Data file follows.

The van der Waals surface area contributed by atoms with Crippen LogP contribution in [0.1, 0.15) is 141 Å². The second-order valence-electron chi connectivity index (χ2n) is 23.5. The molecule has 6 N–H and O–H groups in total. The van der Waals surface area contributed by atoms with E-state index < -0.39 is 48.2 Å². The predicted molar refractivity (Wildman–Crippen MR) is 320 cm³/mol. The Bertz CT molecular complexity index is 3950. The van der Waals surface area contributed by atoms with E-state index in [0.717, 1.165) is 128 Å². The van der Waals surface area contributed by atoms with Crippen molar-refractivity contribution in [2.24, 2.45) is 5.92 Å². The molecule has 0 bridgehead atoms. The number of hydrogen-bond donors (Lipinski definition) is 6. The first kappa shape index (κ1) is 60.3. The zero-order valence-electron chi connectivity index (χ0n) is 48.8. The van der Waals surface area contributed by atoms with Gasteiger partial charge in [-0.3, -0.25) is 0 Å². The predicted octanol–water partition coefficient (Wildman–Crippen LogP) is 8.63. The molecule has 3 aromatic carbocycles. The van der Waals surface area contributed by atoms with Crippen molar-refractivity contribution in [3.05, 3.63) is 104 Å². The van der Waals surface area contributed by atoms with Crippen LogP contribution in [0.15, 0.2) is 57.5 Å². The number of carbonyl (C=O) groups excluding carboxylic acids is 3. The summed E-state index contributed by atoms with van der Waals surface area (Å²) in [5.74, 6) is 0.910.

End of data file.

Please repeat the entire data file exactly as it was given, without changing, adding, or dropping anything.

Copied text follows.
The van der Waals surface area contributed by atoms with Crippen LogP contribution in [0.1, 0.15) is 141 Å². The second-order valence-electron chi connectivity index (χ2n) is 23.5. The molecule has 6 N–H and O–H groups in total. The van der Waals surface area contributed by atoms with E-state index < -0.39 is 48.2 Å². The predicted molar refractivity (Wildman–Crippen MR) is 320 cm³/mol. The Bertz CT molecular complexity index is 3950. The van der Waals surface area contributed by atoms with E-state index in [0.717, 1.165) is 128 Å². The van der Waals surface area contributed by atoms with Crippen molar-refractivity contribution in [2.24, 2.45) is 5.92 Å². The molecule has 0 bridgehead atoms. The number of hydrogen-bond donors (Lipinski definition) is 6. The first kappa shape index (κ1) is 60.3. The zero-order valence-electron chi connectivity index (χ0n) is 48.8. The van der Waals surface area contributed by atoms with Gasteiger partial charge in [-0.3, -0.25) is 0 Å². The predicted octanol–water partition coefficient (Wildman–Crippen LogP) is 8.63. The molecule has 3 aromatic carbocycles. The van der Waals surface area contributed by atoms with Crippen molar-refractivity contribution in [3.05, 3.63) is 104 Å². The van der Waals surface area contributed by atoms with Crippen LogP contribution in [0.15, 0.2) is 57.5 Å². The number of carbonyl (C=O) groups excluding carboxylic acids is 3. The summed E-state index contributed by atoms with van der Waals surface area (Å²) in [5.74, 6) is 0.910.